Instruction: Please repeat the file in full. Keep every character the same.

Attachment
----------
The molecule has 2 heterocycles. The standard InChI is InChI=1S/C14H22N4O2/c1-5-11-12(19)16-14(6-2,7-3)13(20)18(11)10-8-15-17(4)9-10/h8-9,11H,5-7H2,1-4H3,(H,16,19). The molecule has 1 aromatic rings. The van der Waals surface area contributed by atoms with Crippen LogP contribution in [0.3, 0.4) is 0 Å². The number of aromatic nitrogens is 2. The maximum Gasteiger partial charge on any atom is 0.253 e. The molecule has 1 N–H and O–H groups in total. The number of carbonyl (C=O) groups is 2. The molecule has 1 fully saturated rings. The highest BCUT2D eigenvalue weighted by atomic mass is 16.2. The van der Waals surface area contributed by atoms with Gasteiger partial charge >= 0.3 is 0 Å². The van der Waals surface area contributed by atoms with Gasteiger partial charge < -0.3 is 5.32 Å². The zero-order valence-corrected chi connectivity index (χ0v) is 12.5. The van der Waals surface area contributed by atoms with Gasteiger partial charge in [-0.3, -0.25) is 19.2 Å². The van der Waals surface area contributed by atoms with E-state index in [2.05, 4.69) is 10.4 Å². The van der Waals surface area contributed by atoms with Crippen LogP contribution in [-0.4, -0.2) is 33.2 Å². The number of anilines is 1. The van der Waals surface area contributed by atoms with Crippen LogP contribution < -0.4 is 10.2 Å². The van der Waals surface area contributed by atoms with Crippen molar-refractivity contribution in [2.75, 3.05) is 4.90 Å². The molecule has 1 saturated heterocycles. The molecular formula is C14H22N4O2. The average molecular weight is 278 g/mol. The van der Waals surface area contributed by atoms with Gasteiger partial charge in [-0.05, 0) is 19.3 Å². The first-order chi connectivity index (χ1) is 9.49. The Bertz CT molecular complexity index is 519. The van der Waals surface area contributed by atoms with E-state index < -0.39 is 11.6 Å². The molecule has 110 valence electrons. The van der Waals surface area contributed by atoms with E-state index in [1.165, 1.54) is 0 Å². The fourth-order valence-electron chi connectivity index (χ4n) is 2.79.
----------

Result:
The molecule has 2 heterocycles. The standard InChI is InChI=1S/C14H22N4O2/c1-5-11-12(19)16-14(6-2,7-3)13(20)18(11)10-8-15-17(4)9-10/h8-9,11H,5-7H2,1-4H3,(H,16,19). The molecule has 1 aromatic rings. The van der Waals surface area contributed by atoms with Crippen LogP contribution in [0.3, 0.4) is 0 Å². The number of aromatic nitrogens is 2. The maximum Gasteiger partial charge on any atom is 0.253 e. The molecule has 1 N–H and O–H groups in total. The number of carbonyl (C=O) groups is 2. The molecule has 1 fully saturated rings. The highest BCUT2D eigenvalue weighted by atomic mass is 16.2. The van der Waals surface area contributed by atoms with Gasteiger partial charge >= 0.3 is 0 Å². The van der Waals surface area contributed by atoms with Gasteiger partial charge < -0.3 is 5.32 Å². The zero-order valence-corrected chi connectivity index (χ0v) is 12.5. The van der Waals surface area contributed by atoms with Gasteiger partial charge in [-0.3, -0.25) is 19.2 Å². The van der Waals surface area contributed by atoms with E-state index in [2.05, 4.69) is 10.4 Å². The van der Waals surface area contributed by atoms with Crippen LogP contribution in [-0.4, -0.2) is 33.2 Å². The number of anilines is 1. The van der Waals surface area contributed by atoms with Crippen LogP contribution < -0.4 is 10.2 Å². The van der Waals surface area contributed by atoms with Crippen molar-refractivity contribution in [2.75, 3.05) is 4.90 Å². The molecule has 1 saturated heterocycles. The molecular formula is C14H22N4O2. The average molecular weight is 278 g/mol. The van der Waals surface area contributed by atoms with Gasteiger partial charge in [-0.05, 0) is 19.3 Å². The first-order chi connectivity index (χ1) is 9.49. The Bertz CT molecular complexity index is 519. The van der Waals surface area contributed by atoms with E-state index < -0.39 is 11.6 Å². The molecule has 110 valence electrons. The van der Waals surface area contributed by atoms with E-state index in [1.165, 1.54) is 0 Å². The fourth-order valence-electron chi connectivity index (χ4n) is 2.79.